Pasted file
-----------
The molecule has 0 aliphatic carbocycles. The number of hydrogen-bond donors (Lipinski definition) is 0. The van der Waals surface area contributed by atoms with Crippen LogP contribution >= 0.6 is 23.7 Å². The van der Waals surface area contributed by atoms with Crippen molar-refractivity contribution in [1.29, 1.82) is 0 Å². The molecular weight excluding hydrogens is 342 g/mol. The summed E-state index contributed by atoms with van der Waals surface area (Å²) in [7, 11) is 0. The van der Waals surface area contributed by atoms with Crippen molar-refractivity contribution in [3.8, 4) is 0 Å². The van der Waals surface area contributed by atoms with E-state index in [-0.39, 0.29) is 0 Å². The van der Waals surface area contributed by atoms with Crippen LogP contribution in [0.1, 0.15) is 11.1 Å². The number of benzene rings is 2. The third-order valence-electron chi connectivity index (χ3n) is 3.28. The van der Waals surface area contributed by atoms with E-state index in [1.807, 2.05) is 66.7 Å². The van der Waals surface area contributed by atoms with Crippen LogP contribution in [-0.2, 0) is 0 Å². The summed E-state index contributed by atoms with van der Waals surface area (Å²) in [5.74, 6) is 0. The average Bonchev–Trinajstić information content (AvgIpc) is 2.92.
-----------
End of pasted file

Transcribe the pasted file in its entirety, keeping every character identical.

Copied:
The molecule has 0 aliphatic carbocycles. The number of hydrogen-bond donors (Lipinski definition) is 0. The van der Waals surface area contributed by atoms with Crippen LogP contribution >= 0.6 is 23.7 Å². The van der Waals surface area contributed by atoms with Crippen molar-refractivity contribution in [1.29, 1.82) is 0 Å². The molecular weight excluding hydrogens is 342 g/mol. The summed E-state index contributed by atoms with van der Waals surface area (Å²) in [7, 11) is 0. The van der Waals surface area contributed by atoms with Crippen molar-refractivity contribution in [3.8, 4) is 0 Å². The van der Waals surface area contributed by atoms with E-state index in [-0.39, 0.29) is 0 Å². The van der Waals surface area contributed by atoms with Crippen LogP contribution in [0.1, 0.15) is 11.1 Å². The number of benzene rings is 2. The third-order valence-electron chi connectivity index (χ3n) is 3.28. The van der Waals surface area contributed by atoms with E-state index in [1.807, 2.05) is 66.7 Å². The van der Waals surface area contributed by atoms with Crippen LogP contribution in [-0.2, 0) is 0 Å². The summed E-state index contributed by atoms with van der Waals surface area (Å²) in [5.74, 6) is 0. The average Bonchev–Trinajstić information content (AvgIpc) is 2.92.